My dad will always be the smartest man I've ever known. As ever, he knew better than all of us — the doctors, the nurses, the incessantly beeping medical equipment, his family — that he was going to die. After multiple cardiac arrests five years ago, we dismissed it as the justifiable fear of a 67-year-old surgeon intimately familiar with the mysteries and complexities of the body. But he knew. He was telling me all the things he wanted me to know and to remember him saying, not that it was the first time he'd expressed them.
I was newly pregnant with my second child during my dad's last days, and he was among the few who knew I was incubating a new life. "So, you're gonna have another one," he said smiling, after we'd both puked — he for reasons we weren't quite sure about, me from raging hormones. Dueling heavers. He was propped up on his hospital bed pillows and making a tender gesture with his index finger at my belly. "You're a great mom, Lizzy. You're all good parents, you and the boys — I couldn't ask for better kids." He was generous that way, overlooking our flaws.
But on Father's Day, and every day, what I remember most about my father was that he always knew better than anyone, about everything, and his exit was no exception.
In many ways, his recognition that death was coming in the face of evidence to the contrary — there was miraculously no damage to his heart, and all the doctors agreed he'd walk out of that hospital — illustrates his life, and the position of sage he held then, and will forever, in ours.
This was a brilliant, decent, fiercely independent man, powerful without ever needing it acknowledged, someone who loved his wife with every fiber, the sort of person everyone needs in a crisis. And by damn, he got his oil changed every 3,000 miles.
A student of science, baseball, the Civil War, the banjo, history, cars, gardening, basset hounds and the stock market, he rooted for underdogs and encouraged the insecure. But for his fifth-grade palate — his favorite lunch was Campbell's tomato soup, sipped directly from the stove pot he heated it in — he excelled at everything. Friends and medical peers sought his counsel. Neighborhood kids (they called him Dr. John) revered him, and he delighted in their energy, innocence and joyfulness.
He graduated Phi Beta Kappa from Vanderbilt in three years, went to medical school, served in Vietnam and had three children with my mom, all by the age of 28.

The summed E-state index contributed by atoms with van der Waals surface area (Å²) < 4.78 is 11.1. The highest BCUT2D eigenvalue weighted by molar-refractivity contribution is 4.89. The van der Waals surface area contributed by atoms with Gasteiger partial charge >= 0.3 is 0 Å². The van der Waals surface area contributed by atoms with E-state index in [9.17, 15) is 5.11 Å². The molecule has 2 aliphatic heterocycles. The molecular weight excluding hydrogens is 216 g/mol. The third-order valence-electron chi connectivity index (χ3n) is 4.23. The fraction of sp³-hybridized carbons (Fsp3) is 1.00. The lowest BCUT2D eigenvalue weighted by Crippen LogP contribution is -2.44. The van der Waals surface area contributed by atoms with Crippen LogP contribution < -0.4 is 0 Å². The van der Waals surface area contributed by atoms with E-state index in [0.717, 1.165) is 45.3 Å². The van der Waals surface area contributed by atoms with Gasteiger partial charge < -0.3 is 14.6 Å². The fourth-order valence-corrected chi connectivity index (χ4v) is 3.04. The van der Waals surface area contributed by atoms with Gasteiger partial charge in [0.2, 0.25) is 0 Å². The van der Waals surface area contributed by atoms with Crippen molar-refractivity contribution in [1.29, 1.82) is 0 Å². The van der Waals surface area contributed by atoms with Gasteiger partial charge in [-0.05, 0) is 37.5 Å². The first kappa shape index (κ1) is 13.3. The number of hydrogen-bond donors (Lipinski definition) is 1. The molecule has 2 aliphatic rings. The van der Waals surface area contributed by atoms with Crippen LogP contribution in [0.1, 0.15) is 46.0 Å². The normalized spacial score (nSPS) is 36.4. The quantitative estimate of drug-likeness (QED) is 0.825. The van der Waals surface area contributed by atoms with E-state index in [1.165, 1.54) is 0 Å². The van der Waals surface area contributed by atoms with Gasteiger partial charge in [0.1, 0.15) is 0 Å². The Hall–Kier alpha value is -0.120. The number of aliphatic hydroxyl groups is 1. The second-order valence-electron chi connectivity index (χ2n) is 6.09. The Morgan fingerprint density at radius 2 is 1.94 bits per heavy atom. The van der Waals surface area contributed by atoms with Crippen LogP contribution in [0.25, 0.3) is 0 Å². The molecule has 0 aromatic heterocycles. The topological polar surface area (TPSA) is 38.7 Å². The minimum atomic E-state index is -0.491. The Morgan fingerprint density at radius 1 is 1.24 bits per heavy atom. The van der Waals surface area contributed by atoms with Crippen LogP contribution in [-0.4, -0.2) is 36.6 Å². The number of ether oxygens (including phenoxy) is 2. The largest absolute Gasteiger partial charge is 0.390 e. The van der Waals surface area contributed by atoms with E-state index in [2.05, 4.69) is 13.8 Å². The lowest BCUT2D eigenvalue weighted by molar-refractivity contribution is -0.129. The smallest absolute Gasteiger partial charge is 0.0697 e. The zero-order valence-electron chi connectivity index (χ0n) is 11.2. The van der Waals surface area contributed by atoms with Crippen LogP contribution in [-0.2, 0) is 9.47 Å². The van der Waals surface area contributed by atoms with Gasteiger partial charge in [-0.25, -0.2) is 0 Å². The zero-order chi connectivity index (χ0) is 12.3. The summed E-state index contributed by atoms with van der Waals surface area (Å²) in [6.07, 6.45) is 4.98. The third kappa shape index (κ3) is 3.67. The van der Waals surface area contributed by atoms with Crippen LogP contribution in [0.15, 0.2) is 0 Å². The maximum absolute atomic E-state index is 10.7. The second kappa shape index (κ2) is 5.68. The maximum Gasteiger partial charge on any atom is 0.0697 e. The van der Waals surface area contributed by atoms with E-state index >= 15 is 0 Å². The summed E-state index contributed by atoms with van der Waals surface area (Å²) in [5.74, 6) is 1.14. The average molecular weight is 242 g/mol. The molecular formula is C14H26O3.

Despite all that brain power, he enjoyed giving color commentary about his bowel movements after the fact ("sinkers," "floaters," etc.), and passed gas at the dinner table with abandon, which was infinitely entertaining to my college friends, if not to my mother. After he died, my friend Emily wrote me to say that the sound of thunder was Dad up in heaven.
Dad wasn't always agreeable, and could occasionally be inflexible, gruff, intolerant in rhetoric. But not when it really counted.
Like many of his generation, he would say that he didn't understand or like gays. But when my sweet cousin began expressing her homosexuality openly, he never wavered in his love and support. And when a prominent local businessman well into his twilight years was caught in a police sting of men cruising for gay sex in the park, he didn't join the hushed whispers of the townies. While most everyone else stayed away, unsure of what to do or say — or worse, sanctimoniously passed judgment — he showed up on the man's doorstep. What my dad saw was a tragically lonely and publicly embarrassed man who'd been nothing but productive and gracious in the time he'd known him. So Dad comforted his wife and tried to dull the sting with humor. "I can't believe you're still interested in anything!" he said.
He hated cats, and would get up from a chair at my home if one of mine so much as darkened the door. He'd make faces, sigh dramatically and act as if these sweet four-leggeds were rabid rats ready to tear into his ankles. And then one day when he didn't know anyone was looking, my mom caught him giving them a treat. When the bitter cold of winter came, he'd sit by the fire raging at the neighbors who left their cats and dogs outdoors. "Bastards," I can hear him saying.
He generally embraced the "personal responsibility" mantra of 1990s conservatism, only he knew the difference between choice and poor circumstance. Under his nose, in a town that had lost industry over the years, people who needed health care were going without it. They were humble, by and large hardworking people who fell somewhere between welfare-worthy and lower middle-class. The working poor.
So he recruited doctors and nurses as volunteers, got some grant money and the support of the local hospital, and opened a place where people who needed treatment or preventive care could get it for free. Though in life he never would have allowed it, it's now called the John P. Murray Community Care Clinic.
It's difficult to separate what my dad meant to me from how much he did and how much he knew. If I wanted to know about price-to-earning ratios, curve balls, bursitis or that weird sound my car was making, he was the one I called. But I knew that in addition to wisdom, I'd always get his love too.
I wish I could tell him that the baby we last talked about has his dimples. 'Course, he probably already knows.
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